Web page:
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Note: This information is intended to clarify techniques that should be used during soil sampling of VOCs to minimize volatilization during soil sampling and collection.
Volatile Organic Compounds (VOCs) should be sampled quickly after soil classification or collection to minimize volatilization of contaminants. Two samples should be taken from each two-foot section of core or grab sample. One sample should be put into a laboratory issued 4-ounce jar with Teflon-lined lid or other IDEM approved sampling device, and chilled in a cooler filled with ice. The jar should be filled with soil to minimize or eliminate headspace in the jar. The remaining sample should be placed in a sealable bag and staged in an area where the sample can volatilize.
Depending on the temperature, the staged sample should be given time (generally within 1-15 minutes) to volatilize for field screening. The sample should be field-screened using a calibrated field instrument to determine if the matching sample in the cooler should be sent to the lab. Typically, a Photo Ionization Detector (PID) should be used for gasoline releases and a Flame Ionization Detector (FID) should be used for waste oil and high-end liquid hydrocarbon fuels such as diesel or kerosene. Please keep in mind that a FID will not work at temperatures below 40° F. (Do not send the field-screened portion of the sample to the lab. These samples will be biased low and will be considered invalid.)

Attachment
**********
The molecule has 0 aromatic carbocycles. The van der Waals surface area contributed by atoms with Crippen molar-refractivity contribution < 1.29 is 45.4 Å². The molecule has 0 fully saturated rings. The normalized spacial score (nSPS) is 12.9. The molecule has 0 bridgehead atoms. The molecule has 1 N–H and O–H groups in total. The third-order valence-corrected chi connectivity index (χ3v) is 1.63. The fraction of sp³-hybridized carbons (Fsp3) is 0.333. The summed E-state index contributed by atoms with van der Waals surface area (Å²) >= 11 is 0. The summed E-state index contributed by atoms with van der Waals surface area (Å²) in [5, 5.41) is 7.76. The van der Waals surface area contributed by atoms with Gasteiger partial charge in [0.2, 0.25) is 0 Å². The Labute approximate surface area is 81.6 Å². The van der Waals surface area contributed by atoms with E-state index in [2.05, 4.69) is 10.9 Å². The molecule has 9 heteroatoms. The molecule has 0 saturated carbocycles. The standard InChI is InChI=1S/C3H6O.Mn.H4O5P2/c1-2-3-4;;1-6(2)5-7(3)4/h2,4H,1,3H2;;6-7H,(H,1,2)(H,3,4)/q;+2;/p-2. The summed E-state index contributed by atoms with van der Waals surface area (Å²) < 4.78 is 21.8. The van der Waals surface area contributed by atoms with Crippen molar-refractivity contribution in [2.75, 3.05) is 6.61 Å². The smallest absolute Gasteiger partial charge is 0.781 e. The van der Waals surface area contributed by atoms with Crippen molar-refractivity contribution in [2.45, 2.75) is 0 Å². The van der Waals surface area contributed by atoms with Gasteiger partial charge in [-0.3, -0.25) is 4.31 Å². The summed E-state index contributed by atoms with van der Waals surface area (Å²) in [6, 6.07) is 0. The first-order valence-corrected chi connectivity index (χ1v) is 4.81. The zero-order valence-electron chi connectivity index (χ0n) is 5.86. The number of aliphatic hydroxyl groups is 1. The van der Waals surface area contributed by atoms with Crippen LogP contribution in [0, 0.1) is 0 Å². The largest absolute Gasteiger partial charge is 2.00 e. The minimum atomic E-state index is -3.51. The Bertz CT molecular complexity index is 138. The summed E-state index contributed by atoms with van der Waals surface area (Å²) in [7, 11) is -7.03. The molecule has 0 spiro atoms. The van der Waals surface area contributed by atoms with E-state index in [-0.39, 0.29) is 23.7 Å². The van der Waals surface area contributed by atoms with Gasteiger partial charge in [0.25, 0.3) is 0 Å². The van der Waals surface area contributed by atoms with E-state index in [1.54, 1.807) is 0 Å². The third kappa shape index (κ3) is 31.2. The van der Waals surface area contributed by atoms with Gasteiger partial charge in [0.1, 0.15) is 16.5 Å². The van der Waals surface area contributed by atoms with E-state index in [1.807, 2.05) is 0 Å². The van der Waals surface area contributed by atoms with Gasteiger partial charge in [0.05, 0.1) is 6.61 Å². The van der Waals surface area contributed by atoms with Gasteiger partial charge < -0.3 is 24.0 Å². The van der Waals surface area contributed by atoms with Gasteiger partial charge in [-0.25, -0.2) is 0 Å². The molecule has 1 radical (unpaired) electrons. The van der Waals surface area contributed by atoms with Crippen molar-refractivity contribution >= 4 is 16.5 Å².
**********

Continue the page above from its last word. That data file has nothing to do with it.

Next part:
Samples selected for laboratory analysis from each borehole should be taken from the interval exhibiting the highest field instrument response. If all field instrument responses are low a sample should be taken from the interval directly above the water table. This may include the "smear zone". In addition to the above minimum requirements, samples must be taken at all points where odors or soil discoloration indicate soil contamination.
The selected chilled samples that are already in the cooler should be sent to the lab at 4° C. All chains of custody must be signed and include the time and date of arrival, the temperature received, and all other pertinent information. All field procedures and field instrument readings must be documented in a permanent field record and included in the report. The specific times that the samples are containerized and field analyzed must be included in this field record. Any questions on sampling or methodology can be directed to IDEM's OLQ Chemistry section.
Soil cores should be classified according to IDEM's OLQ Geological Services non-rule policy document Drilling Procedures and Monitoring Well Construction Guidelines [PDF].